Yaxuna (or Yaxunah) is a Maya archaeological site in State of Yucatán, Mexico.
The settlement had a long continuous occupation running from the Middle Formative Period through the Postclassic. The Late Formative saw the construction of a number of triadic architectural groups linked with roads running north to south.
Some of the larger pyramids were remodeled during the Early Classic, and held royal tombs.
The word Yaxunah means in Mayan language: ‘First House’ or ‘The house of stunted color’.
The archaeological site was occupied in a continuous way between the middle classic period and the postclassic period. In this last period there was a war with Chichén Itzá, which is appreciated by the construction of walls of protection, and the population decreased considerably.
During the classic period was built the paved road (sacbé) to Cobá, 101 km away. It stands out in the deposit the North Acropolis, formed by a long platform with three pyramidal structures. This is the longest “sacbe” ever found.
In the classic terminal, some buildings were decorated in the Puuc style, such as the House of the War Council (Popol Nah), where was celebrated the so-called “ritual of completion” during the conquest and destruction of this place by Chichen Itza. During the ritual, termination deposits were placed blocking corridors, rooms and other access routes; these contain valuables and human remains.
The INAH has discovered structures and graves of settlers of the 5th century.
A modern town of Yaxuná located about 2 km from the ruins. The town is just 600 inhabitants, and they still practice shifting cultivation.
There is a beautiful cenote named Lol-Ha. Next to the cenote there is a small citadel, Xcán Ha.
In the Late Classic (ca. 600–800), the city-state of Coba conquered Yaxuna and built a 100 km Sacbe, or raised road, to connect the two cities. This was the longest the Maya ever built. Internally, new roads running east to west were constructed.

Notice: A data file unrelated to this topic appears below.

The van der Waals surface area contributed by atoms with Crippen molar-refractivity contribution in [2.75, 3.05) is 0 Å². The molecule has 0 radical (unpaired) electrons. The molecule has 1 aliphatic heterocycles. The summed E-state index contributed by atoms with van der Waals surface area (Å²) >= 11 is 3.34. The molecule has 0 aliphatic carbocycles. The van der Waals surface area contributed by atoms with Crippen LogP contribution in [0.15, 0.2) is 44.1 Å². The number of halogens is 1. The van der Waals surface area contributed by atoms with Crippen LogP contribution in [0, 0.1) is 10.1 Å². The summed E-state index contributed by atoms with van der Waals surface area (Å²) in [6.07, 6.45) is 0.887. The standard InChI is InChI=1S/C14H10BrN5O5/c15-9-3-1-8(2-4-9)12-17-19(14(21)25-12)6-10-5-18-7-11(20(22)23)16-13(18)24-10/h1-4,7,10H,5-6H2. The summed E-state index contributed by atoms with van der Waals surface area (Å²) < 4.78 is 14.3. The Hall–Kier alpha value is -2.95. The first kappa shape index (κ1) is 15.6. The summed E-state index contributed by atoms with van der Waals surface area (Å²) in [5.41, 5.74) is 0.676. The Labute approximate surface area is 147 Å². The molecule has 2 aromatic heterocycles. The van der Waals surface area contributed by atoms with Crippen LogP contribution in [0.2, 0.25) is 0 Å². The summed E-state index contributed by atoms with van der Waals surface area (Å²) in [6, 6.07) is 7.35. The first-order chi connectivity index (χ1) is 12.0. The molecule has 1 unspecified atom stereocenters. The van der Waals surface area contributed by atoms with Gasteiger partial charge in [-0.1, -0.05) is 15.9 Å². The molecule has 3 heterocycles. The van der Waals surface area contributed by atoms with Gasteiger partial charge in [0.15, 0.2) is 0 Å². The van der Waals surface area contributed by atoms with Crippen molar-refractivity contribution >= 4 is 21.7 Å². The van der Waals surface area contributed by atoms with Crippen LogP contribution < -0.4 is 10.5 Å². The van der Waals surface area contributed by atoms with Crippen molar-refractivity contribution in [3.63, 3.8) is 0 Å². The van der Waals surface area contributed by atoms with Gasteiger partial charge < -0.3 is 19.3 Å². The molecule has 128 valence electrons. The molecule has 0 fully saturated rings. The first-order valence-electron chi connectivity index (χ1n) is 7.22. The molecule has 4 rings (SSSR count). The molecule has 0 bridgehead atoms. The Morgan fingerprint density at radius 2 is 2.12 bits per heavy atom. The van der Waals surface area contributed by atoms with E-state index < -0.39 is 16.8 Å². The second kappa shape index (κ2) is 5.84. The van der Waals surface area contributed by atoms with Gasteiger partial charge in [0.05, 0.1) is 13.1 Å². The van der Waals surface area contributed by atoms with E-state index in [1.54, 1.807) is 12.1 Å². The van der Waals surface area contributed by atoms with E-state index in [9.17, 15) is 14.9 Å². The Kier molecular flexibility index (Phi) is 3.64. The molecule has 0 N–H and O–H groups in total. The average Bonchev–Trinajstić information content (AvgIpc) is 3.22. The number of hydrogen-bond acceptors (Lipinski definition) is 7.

In the Terminal Classic (800–1100), the state of Chichén Itzá to the north began a war with the Coba state, and Yaxuna constructed a city wall, but Chichén Itzá appears to have conquered the city by around 950. Sacked and ritually destroyed, the city never recovered.
By the Postclassic (1100–1697), the population was much reduced, with new construction limited to minor additions to older architecture.
By local bus from Valladolid to Chichen Itza, 45 min, $2-$4.
And then bus from Chichen Itza to Yaxuna, 30 min, $4-$5.
Also is possible take a bus from Mérida to Chichen Itza and then continue by another bus to Yaxuna.
By bus from Mérida to Chichen Itza takes from 2:00 to 2:30 hours and will cost $9-$14.
By taxi or by car will also late from 2:30 to 3:00 hours
Or reserve a tour with transfer from Valladolid or Mérida local tour agency.
You can dial 078 from any phone, where you can find free information about tourist attractions, airports, travel agencies, car rental companies, embassies and consulates, fairs and exhibitions, hotels, hospitals, financial services, migratory and other issues.
Or dial the toll-free (in Mexico) number 01-800-006-8839.
You can also request information to the email firstname.lastname@example.org
MORE EMERGENCY NUMBERS:
General Information: 040 (not free)
SNational Emergency Service: 911